Exodus 3:3

ESV And Moses said, "I will turn aside to see this great sight, why the bush is not burned."
NIV So Moses thought, "I will go over and see this strange sight—why the bush does not burn up."
NASB So Moses said, 'I must turn aside and see this marvelous sight, why the bush is not burning up!'
CSB So Moses thought, "I must go over and look at this remarkable sight. Why isn’t the bush burning up?"
NLT This is amazing,' Moses said to himself. 'Why isn’t that bush burning up? I must go see it.'
KJV And Moses said, I will now turn aside, and see this great sight, why the bush is not burnt.
NKJV Then Moses said, “I will now turn aside and see this great sight, why the bush does not burn.”

What does Exodus 3:3 mean?

Moses is tending his father-in-law's sheep, having settled in Midian after fleeing his birth home of Egypt. In the prior verse, Moses noticed a bush on fire, but a fire which did not consume the bush itself. Here, Moses says he will stop to see why this bush was burning yet not consumed. Moses may have only thought these words to himself, though it is possible he spoke the words aloud. He calls it a "great" sight, meaning he clearly understood something unique was taking place. Moses was certainly familiar with fire and knew it consumed a bush. He wanted to know why this situation was different.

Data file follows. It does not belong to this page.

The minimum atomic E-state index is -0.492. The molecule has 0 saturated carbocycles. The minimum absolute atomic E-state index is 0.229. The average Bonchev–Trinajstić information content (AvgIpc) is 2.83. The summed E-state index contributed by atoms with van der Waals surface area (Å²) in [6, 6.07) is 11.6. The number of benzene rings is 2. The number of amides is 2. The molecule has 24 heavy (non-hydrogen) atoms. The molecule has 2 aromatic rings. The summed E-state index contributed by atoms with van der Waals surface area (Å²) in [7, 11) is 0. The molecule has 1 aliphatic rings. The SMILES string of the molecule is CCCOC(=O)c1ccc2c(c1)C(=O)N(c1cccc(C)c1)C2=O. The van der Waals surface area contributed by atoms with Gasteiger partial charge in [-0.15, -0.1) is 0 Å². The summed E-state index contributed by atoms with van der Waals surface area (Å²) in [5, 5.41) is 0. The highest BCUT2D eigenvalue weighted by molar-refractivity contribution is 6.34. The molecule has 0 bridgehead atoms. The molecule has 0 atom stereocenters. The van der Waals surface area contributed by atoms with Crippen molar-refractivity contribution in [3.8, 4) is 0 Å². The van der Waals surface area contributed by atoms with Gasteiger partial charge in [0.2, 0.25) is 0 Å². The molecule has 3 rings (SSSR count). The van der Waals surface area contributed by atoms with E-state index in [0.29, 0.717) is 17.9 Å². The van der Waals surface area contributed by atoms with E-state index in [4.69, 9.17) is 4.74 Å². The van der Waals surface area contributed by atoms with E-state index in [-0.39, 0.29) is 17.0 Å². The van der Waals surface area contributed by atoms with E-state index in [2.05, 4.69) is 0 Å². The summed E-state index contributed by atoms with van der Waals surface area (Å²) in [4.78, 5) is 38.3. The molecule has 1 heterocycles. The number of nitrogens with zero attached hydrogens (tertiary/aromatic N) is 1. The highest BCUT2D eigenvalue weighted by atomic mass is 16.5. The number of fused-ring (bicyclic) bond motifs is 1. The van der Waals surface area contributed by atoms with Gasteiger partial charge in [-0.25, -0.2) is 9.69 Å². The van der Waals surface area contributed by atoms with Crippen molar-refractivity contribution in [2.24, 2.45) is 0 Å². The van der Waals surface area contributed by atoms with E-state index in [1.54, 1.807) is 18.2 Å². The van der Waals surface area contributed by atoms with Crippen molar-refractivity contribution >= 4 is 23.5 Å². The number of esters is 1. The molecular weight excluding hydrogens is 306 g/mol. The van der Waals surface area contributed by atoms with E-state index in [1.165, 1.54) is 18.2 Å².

God is often associated with fire (Genesis 15:17; 19:24; Exodus 13:17—14:31; 19; 24:17; 40:34–38). After freeing them from Egypt, God will appear before the Israelites in the form of a pillar of fire (13:17–22). He would lead His people to return to this very mountain where Moses would experience the Lord once again and receive the Ten Commandments directly from the Lord. The Lord remained as a fire to give the people light for travel, revealing His power as He led His people from Egyptian slavery (Exodus 13:21–22).
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